Afro-Uruguay: Forward Together
Our March article for Being Latino focuses on Afro-Uruguay: Forward Together, a documentary film dedicated to capturing the Afro-Uruguayan experience.
Through the lens of the video camera, two U.S. filmmakers immerse themselves and their family in Uruguay, capturing history as a small country tackles a big issue.
I have a deep fascination and profound interest in Afro-Uruguayan culture. Perhaps, this desire to know more is because I know so little about the country many call South America’s best kept secret – Uruguay.
Through pure serendipity, I stumbled across a beautifully written blog entry, “Uruguay, Mon Amor” by Carolina de Robertis. As a Californian of white Uruguayan parents, Carolina expressed her sorrow about the recent beating of an Afro-Uruguayan activist Tania Ramirez by a white Uruguayan. The violent exchange has sparked a national discussion in Uruguay regarding race.
Carolina, author of two critically acclaimed books and her spouse, African American filmmaker Pamela Harris, have relocated their family to Montevideo, Uruguay. The couple is dedicating 2013 to chronicling through the film the wide-ranging Afro-Uruguayan experience. The genesis of the film, Afro-Uruguay: Forward Together was sparked by the California couple’s 2004 honeymoon to Uruguay and an introduction to Candombe during a Llamada (The Call). Candombe is a musical experience originating from the Bantu people of Africa who were enslaved in Uruguay. Percussionists play three large curved, barrel shape drums (repique, chico and piano).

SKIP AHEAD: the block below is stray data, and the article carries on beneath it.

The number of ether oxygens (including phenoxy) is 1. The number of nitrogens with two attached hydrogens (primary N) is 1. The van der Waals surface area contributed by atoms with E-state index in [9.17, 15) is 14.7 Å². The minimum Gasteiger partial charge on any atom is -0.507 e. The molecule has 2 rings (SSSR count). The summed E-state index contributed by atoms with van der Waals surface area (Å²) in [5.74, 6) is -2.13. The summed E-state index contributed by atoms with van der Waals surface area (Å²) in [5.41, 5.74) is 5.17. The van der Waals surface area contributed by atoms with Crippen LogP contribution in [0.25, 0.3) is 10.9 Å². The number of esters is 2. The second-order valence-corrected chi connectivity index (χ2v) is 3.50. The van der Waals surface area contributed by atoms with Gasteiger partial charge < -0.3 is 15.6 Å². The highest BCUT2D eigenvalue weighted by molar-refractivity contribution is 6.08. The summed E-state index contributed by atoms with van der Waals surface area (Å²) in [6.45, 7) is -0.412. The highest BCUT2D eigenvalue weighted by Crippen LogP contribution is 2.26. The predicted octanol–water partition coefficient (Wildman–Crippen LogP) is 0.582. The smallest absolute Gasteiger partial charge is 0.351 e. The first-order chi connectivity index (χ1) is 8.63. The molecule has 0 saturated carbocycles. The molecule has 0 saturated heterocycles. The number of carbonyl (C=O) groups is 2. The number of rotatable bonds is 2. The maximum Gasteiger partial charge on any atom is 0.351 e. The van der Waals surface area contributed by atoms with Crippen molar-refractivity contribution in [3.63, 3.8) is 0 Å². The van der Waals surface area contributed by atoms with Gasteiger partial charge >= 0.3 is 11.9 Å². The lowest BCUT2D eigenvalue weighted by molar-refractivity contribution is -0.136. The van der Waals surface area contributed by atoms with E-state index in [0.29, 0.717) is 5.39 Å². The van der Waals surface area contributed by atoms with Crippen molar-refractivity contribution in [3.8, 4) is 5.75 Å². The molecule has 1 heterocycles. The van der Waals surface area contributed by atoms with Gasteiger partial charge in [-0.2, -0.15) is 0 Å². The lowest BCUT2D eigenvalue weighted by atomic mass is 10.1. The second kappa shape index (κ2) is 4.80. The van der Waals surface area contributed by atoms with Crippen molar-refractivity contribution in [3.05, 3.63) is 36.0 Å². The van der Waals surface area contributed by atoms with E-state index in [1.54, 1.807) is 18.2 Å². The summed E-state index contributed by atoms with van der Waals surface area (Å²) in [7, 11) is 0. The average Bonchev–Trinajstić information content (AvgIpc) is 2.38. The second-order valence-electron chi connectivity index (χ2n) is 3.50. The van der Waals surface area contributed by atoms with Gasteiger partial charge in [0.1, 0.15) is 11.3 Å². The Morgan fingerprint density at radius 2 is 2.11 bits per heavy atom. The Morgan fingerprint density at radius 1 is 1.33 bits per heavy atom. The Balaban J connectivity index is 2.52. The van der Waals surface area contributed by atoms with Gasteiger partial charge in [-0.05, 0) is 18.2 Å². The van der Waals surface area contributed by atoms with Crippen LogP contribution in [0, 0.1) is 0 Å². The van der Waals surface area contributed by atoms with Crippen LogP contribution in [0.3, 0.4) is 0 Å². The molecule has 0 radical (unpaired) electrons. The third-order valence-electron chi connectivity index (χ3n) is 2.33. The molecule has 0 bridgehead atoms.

During a Llamada, percussionists, artists, dancers and people from the community drum rhythmically moving from one neighborhood to another, responding to “The Call.”
Today, Candombe has moved mainstream and become synonymous with Uruguayan culture. But this growing acceptance was years in the making. Candombe’s roots date back more than 200 years to Afro-Uruguayans who were enslaved and prohibited from practicing their religion and culture. The drum became a medium of connection, communication and resistance. Carolina explains the magnificence of witnessing Candombe during a Llamada, “Sixty or 70 drummers together, walking on the street, people spilling out into the streets following the drums with incredibly interlocking polyrhythms. So many people drumming together, on the streets, under the sky, it’s unbelievably powerful.” In the film, Beatriz Santos, an Afro-Uruguayan defines Candombe as “… a way of opening doors; a way of life, a unique world, a voice, a memory.”
Read the full article on Being Latino.
You can also help fund the creation of this documentary by donating any amount you can over on Iris Films.